John Rember: Examining the American West

Join former College of Idaho professor and current writer-at-large John Rember as he reads “Reconstructing a Landscape of Hope” at 7:30 p.m. Thursday, Nov. 20, in the Sterry Hall third-floor board room. The reading examines the religious, literary and psychological roles of wilderness in the contemporary American West.

Rember also will look at Wallace Stegner's youthful description of the West as a “geography of hope” and Stegner’s late-life admission that the West was no longer a place of hope for him.

American noir fiction, Idaho's tourist industry, ownership of public lands, the Clovis civilization, wolf reintroduction, fly-fishing as agribusiness, and near-term human extinction also will be subjects Rember touches on during the reading.

“The tourists who float the Middle Fork of the Salmon, the horseback riders, the people with new fly rods and waders—they’re all paying big money to be in contact with sacred wilderness,” Rember said. “If they didn't care about the sacred, they could stay home and plug into the Internet, or crank up the Jacuzzi and pretend they're in white water, or hop on a merry-go-round pony.”

“So they go out and hire a guide—a human totem animal. Unfortunately, their guides are thoroughly domesticated. They’ve rafted the Middle Fork a hundred times. They’ve saddled the horses a thousand times. They know every bend in the trail, every rapid and every fishing hole. They know that hatchery rainbow aren’t real fish.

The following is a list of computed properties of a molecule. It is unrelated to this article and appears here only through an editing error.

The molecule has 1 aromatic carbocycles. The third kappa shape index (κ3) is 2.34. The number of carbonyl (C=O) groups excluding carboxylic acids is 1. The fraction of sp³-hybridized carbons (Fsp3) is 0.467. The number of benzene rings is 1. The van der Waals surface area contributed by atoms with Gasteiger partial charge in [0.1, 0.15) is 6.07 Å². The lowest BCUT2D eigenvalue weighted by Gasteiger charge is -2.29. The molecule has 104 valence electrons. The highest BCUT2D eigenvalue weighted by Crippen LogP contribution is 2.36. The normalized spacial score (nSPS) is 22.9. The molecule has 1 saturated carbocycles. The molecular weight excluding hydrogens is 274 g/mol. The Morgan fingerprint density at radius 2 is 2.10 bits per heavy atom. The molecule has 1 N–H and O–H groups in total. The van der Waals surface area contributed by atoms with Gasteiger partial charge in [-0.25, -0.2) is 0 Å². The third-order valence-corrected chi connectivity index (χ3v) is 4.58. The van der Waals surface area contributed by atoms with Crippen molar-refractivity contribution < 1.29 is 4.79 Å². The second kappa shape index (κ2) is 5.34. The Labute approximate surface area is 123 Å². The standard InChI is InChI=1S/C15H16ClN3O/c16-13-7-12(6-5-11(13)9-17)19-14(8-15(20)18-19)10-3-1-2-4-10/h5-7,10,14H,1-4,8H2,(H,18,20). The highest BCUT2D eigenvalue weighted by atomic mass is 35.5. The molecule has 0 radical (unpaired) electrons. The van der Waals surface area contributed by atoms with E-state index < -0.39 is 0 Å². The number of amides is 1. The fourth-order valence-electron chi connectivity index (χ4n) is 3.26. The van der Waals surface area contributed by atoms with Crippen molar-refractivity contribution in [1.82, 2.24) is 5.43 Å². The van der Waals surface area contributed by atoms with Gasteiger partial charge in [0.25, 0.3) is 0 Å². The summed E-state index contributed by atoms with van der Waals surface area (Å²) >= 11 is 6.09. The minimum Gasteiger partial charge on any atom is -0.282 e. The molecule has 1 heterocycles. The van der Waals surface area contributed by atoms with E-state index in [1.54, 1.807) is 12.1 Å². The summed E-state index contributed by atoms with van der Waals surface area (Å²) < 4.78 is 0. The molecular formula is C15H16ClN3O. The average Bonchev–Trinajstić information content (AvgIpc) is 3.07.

“The guides deliver a predictable experience unless clients wander off trail, or get bucked into a nest of rattlesnakes, or hit a tree at the edge of a ski run, or drown. Many clients retain attorneys for such surprises.”

The reading is open to the public and will be followed by a short Q & A session.

Rember also is a Boise Weekly columnist and the author of five books: Coyote in the Mountains, Cheerleaders from Gomorrah, Traplines, MFA in a Box, and Sudden Death, Over Time.

Founded in 1891, The College of Idaho is the state’s oldest private liberal arts college. It has a century-old tradition of educating some of the most accomplished graduates in Idaho, including seven Rhodes Scholars, three Marshall Scholars, and another 11 Truman and Goldwater Scholars. The College is located on a beautiful campus in Caldwell, Idaho. Its distinctive PEAK curriculum challenges students to attain competencies in the four knowledge peaks of the humanities, natural sciences, social sciences and a professional field, enabling them to graduate with an academic major and three minors in four years. For more information on The College of Idaho, visit